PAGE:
It takes time for creating a meal plan for health benefits, and hard work to keep it within your budget. Straying from your meal plan too much will cause you to un-do all the time you put into it in the first place.
2 – Prepare for deviation.
“Bean and cheese burritos with Spanish rice and salad” sounds like a delicious recipe that you could easily have one night a week (Hint: Use our favorite beans and rice recipe and make Spanish rice in the Instant Pot). But at the end of week 3, or even at the end of a hard day during week 1, this meal may seem more like a punishment than dinner.
Have a back-up meal ready in the pantry so that when you need to deviate, it’s not the end of the world. We like any one of these. You can always make burritos another night.
3 – Be flexible with your plans.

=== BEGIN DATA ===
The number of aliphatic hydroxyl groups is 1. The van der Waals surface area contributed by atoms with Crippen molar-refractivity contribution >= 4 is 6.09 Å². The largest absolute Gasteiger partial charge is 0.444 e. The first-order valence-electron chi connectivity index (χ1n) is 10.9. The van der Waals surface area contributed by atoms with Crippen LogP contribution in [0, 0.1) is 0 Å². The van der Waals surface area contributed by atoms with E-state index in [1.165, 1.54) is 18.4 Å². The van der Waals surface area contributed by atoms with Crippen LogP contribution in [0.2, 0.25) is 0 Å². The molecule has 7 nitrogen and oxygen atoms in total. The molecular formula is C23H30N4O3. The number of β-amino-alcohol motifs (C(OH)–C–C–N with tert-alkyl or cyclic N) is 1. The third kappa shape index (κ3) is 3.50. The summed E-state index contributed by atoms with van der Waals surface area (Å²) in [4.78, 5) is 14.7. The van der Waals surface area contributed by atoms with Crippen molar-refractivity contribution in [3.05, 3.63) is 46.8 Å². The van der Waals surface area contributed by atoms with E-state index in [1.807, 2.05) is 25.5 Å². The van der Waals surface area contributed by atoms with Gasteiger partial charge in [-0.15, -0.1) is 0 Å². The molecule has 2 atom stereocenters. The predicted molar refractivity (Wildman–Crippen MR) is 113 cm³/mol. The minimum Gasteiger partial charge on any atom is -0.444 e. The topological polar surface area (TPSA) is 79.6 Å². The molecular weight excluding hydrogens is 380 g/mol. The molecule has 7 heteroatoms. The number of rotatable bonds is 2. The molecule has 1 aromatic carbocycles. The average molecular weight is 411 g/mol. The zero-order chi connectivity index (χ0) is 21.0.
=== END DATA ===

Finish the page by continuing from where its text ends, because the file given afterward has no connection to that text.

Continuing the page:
Your meal plan doesn’t have to be set in stone every single day of the week. If you want the fajitas you have planned in week 3 for dinner tomorrow, make a switcheroo!
If you think rice will go better with your dish instead of pasta, go ahead! In fact, some people plan seven meals for the week, and then each night chooses from that list of meals.
4 – Mix up your meals.
Eating the same meals over and over can be mundane, so if you find yourself not wanting to cook what you planned, cook it for tonight and don’t plan that meal again for a few months.
5 – Cook less.
This sounds opposite to what a “meal plan” requires, but give yourself a break! If you cook every single night of the week for months on end, you’ll get burned out.
Plan a night of the week where everyone feeds themselves. Also, soups are great for making a double batch and freezing so that you don’t have to cook it again later. Cook less at least once a week to motivate yourself to stick with the plan.
6 – Make it harder to stray and easier to follow your meal prep plan.
Shopping once off of a monthly shopping list has the largest impact on whether or not we stay true to the menus I’ve planned. If I’ve already shopped for the month, it’s much harder to stop at the store for additional food… especially since I KNOW I have food in the house for what I’ve planned for dinner.